AFedchuck wrote:Actually, you can tell the tax collector that you'd rather work with someone else - by voting. If the tax was for a tyranny, you would be right, it would be compulsion at the end of a gun. But it's not.
Really? Because my odds of changing, say, the Presidential election by voting are about the same as my odds of getting struck by lightning twice
. My odds of changing my Representative or Senator, and them being the one that makes the difference between a tax increase passing and it failing, seem roughly similar (but harder to compute).
The amount of control the least influential person has over the whole in a large system run by collective decisions is 0. The amount of control the least wealthy person has over their life in a large system run by individual decisions in generally more than 0.
Only for your twisted definitions of control. And if you think the current system is broken (as I do), surely the solution is to reform it, and not by turning to those very same entities that are distorting it.
[quote="AFedchuck wrote:And as qbg so rightly points out, how is the choice to be a wage slave or starve a real choice?
It is a real choice in that no one is forcing you down a particular path. Imagine you're standing underneath a falling meteor- you will probably decide to dodge, even if you all the spots around you are covered with burning coals. There's an importance difference between that and a living, thinking person tossing a rock at you if you don't walk on the coals they want you to walk on.
It doesn't really matter whether or not you call it a "real choice"- I just think it's important to not conflate the two issues.
As well, "earning a living" doesn't mean "being a wage slave." Roughly one in six Americans work for themselves, and I would claim that collectivist thinking helps make people shy away from such independent lives.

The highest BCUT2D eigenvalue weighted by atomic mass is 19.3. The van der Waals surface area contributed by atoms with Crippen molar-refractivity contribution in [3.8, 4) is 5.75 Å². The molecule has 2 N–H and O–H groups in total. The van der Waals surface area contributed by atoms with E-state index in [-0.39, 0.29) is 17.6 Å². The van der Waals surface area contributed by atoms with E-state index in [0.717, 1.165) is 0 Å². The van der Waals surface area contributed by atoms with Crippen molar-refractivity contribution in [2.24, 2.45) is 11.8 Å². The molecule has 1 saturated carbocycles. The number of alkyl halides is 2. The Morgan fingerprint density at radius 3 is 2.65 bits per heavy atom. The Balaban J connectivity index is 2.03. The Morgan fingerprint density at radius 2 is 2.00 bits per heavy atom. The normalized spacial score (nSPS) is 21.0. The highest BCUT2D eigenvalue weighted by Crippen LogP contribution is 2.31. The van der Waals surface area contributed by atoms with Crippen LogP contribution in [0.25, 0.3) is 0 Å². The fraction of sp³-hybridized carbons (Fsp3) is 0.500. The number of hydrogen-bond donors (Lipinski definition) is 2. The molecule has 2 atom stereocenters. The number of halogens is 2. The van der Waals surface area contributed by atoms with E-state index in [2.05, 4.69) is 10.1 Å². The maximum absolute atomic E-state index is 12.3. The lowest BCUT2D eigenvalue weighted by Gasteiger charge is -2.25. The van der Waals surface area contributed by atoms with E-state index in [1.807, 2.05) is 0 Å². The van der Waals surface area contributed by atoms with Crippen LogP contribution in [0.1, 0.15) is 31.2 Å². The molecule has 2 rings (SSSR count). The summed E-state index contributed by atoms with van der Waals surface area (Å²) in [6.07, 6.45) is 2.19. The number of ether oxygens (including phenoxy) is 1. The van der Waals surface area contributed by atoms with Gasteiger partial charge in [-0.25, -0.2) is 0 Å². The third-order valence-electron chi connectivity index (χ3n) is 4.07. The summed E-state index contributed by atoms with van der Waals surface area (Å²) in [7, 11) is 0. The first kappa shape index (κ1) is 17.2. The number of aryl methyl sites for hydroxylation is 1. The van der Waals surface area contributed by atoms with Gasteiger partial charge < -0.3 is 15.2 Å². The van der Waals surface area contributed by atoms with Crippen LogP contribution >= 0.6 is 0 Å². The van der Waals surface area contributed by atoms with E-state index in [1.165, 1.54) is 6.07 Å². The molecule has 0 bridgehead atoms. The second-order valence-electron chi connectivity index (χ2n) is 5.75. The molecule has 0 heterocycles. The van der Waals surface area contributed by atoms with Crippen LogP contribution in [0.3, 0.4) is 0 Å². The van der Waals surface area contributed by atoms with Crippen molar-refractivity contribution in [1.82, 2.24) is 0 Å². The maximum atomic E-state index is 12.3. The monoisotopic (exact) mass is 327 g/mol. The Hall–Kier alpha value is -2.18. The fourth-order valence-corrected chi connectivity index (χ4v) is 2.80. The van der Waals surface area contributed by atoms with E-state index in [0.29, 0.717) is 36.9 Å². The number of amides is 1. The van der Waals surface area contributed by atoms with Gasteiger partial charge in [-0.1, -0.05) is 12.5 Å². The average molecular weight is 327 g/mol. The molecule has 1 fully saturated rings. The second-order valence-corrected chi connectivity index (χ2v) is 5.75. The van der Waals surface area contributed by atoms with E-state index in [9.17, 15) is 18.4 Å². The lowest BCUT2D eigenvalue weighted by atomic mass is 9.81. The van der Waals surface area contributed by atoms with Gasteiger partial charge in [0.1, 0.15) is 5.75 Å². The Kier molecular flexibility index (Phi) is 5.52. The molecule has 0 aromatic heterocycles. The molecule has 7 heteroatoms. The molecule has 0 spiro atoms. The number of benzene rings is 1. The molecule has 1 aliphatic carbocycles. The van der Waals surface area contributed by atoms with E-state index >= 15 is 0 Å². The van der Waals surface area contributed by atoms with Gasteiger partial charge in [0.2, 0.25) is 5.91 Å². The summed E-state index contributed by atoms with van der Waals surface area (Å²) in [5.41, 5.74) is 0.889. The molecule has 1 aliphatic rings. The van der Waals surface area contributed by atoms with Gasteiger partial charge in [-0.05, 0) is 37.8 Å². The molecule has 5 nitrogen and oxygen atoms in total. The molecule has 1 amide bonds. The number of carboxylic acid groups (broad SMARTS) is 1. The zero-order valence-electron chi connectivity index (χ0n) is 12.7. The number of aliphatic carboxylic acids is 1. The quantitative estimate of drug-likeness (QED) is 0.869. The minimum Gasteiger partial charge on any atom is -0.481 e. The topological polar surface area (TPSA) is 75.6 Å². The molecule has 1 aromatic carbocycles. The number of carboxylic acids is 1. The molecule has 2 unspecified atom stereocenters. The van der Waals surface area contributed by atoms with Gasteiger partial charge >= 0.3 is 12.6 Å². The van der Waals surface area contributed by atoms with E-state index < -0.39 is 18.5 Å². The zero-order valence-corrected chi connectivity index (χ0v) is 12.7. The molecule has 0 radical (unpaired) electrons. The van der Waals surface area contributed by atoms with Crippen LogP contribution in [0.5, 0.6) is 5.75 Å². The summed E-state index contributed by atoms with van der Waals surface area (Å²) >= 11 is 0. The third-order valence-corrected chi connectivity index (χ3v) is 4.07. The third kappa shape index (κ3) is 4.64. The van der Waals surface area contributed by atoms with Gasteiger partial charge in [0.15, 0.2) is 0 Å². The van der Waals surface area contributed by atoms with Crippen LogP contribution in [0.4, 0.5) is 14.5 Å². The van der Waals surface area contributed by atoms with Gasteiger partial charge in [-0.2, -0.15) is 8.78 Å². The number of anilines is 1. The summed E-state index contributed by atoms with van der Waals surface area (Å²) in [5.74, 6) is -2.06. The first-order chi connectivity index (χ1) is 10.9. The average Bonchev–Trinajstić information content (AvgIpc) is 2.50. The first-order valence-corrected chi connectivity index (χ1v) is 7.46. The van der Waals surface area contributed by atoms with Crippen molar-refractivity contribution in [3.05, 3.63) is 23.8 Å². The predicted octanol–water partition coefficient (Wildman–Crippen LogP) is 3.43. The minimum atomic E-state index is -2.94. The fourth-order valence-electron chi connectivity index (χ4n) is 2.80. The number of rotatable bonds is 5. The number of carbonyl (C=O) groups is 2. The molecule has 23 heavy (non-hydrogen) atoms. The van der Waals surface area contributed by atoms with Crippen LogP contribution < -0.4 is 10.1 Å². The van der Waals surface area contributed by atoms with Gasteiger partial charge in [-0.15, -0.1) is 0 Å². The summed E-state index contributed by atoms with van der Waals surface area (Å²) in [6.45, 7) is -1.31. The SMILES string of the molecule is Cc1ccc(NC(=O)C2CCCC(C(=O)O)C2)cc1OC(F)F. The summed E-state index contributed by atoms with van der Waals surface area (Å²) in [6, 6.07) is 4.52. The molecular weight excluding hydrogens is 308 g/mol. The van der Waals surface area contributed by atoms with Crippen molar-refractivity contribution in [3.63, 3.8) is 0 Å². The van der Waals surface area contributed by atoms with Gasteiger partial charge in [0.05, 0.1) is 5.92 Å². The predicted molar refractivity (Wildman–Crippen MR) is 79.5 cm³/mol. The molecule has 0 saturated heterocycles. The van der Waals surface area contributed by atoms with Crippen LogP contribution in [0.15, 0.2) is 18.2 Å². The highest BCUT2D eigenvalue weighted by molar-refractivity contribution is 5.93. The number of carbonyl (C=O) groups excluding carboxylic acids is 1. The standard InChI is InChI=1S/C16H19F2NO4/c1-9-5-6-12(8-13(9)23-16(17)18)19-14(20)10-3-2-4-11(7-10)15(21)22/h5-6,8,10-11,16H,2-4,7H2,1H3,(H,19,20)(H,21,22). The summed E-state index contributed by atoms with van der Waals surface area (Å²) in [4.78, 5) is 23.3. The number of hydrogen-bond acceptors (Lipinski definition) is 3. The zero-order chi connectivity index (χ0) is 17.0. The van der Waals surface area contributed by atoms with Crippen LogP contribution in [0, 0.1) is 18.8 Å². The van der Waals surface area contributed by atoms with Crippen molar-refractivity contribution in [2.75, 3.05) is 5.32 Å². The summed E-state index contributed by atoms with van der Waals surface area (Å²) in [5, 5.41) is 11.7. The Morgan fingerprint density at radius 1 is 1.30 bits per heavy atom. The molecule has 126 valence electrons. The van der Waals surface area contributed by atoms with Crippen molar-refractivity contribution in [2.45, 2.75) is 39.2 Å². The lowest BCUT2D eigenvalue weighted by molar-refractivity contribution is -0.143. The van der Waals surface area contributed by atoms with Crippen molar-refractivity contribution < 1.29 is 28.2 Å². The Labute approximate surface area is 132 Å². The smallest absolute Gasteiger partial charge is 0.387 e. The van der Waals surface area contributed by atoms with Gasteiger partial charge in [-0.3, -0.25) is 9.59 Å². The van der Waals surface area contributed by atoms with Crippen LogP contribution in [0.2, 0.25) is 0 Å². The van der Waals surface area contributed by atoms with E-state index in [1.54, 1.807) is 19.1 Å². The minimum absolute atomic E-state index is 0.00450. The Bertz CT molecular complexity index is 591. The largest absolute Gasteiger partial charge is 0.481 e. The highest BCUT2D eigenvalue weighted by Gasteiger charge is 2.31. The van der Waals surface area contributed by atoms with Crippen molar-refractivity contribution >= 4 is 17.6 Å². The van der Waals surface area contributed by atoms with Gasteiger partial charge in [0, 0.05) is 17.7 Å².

Ah, ok, so you do have a choice not to pay taxes. In fact, you don't seem to believe in compulsion at all. Glad we've got that sorted. But what should we describe force and economic compulsion as?
Independent lives? Perhaps, but they are almost all still bound into society. Anyway, I wonder where you got your numbers from. I went on to the BLS, and here's what I found.
Non-agriculture self employed 9,219,000
Agriculture 'self employed' 860,000*
Total self employed 10,079,000
*This figure will essentially be workers, rather than businessmen.
But compare those numbers to these:
Unemployed: 8 924 000 (this is the 2008 value, not our current value, which will be massively higher)
So just as many people are free (thereabouts, there's about a 10% discrepancy) and indepedent as are depedant on the state. Interesting that, isn' it.
Oh, before I forget, your value of 1 in 6 is crap, there are 145362000 employed americans. So that gives 6.5% self employed or about 1 in 15 working age Americans.
Vanvier][quote="AFedchuck wrote:In what way is the power of a company owner or wealthy man deserved?
Is the total amount of wealth in the world constant?[/quote]
No. I take it that you are arguing that everybody could become as rich as Bill Gates if they just tried hard enough. This is what I hate about the American dream, this insidious flipside, the question that it asks of the poor "If everyone can make it, why are you poor?", and the answer it provides - "because you are worthless". Bill Gates' children won't have to work hard to get their power, so why should they feel better than the person who fights tooth and nail to keep their minimum wage job down?
I'll ask you again to explain, how is their power deserved?